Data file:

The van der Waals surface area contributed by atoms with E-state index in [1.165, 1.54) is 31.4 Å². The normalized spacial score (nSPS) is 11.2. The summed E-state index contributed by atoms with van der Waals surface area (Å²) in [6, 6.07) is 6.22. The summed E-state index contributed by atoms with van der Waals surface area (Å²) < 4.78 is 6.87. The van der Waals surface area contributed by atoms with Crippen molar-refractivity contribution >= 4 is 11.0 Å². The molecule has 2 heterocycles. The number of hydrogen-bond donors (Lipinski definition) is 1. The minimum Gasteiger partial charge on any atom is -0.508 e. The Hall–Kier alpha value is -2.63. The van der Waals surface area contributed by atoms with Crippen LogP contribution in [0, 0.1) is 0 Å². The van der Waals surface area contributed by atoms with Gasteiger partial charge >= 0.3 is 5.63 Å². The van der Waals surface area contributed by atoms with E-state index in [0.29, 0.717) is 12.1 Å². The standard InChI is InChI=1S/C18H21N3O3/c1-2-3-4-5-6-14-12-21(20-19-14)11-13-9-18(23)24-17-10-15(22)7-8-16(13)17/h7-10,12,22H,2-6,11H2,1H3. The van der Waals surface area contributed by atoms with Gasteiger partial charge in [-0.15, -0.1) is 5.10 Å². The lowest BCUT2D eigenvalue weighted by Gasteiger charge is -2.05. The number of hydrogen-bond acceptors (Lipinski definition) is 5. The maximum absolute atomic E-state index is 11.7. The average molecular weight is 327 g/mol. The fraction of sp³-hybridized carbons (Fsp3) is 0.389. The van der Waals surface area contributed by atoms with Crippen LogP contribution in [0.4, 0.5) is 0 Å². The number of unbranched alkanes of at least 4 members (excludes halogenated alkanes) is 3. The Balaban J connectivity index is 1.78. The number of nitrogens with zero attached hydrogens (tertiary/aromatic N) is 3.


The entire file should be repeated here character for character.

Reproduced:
The van der Waals surface area contributed by atoms with E-state index in [1.165, 1.54) is 31.4 Å². The normalized spacial score (nSPS) is 11.2. The summed E-state index contributed by atoms with van der Waals surface area (Å²) in [6, 6.07) is 6.22. The summed E-state index contributed by atoms with van der Waals surface area (Å²) < 4.78 is 6.87. The van der Waals surface area contributed by atoms with Crippen molar-refractivity contribution >= 4 is 11.0 Å². The molecule has 2 heterocycles. The number of hydrogen-bond donors (Lipinski definition) is 1. The minimum Gasteiger partial charge on any atom is -0.508 e. The Hall–Kier alpha value is -2.63. The van der Waals surface area contributed by atoms with Crippen LogP contribution in [0, 0.1) is 0 Å². The van der Waals surface area contributed by atoms with Gasteiger partial charge >= 0.3 is 5.63 Å². The van der Waals surface area contributed by atoms with E-state index in [0.29, 0.717) is 12.1 Å². The standard InChI is InChI=1S/C18H21N3O3/c1-2-3-4-5-6-14-12-21(20-19-14)11-13-9-18(23)24-17-10-15(22)7-8-16(13)17/h7-10,12,22H,2-6,11H2,1H3. The van der Waals surface area contributed by atoms with Gasteiger partial charge in [-0.15, -0.1) is 5.10 Å². The lowest BCUT2D eigenvalue weighted by Gasteiger charge is -2.05. The number of hydrogen-bond acceptors (Lipinski definition) is 5. The maximum absolute atomic E-state index is 11.7. The average molecular weight is 327 g/mol. The fraction of sp³-hybridized carbons (Fsp3) is 0.389. The van der Waals surface area contributed by atoms with Crippen LogP contribution in [0.4, 0.5) is 0 Å². The number of unbranched alkanes of at least 4 members (excludes halogenated alkanes) is 3. The Balaban J connectivity index is 1.78. The number of nitrogens with zero attached hydrogens (tertiary/aromatic N) is 3.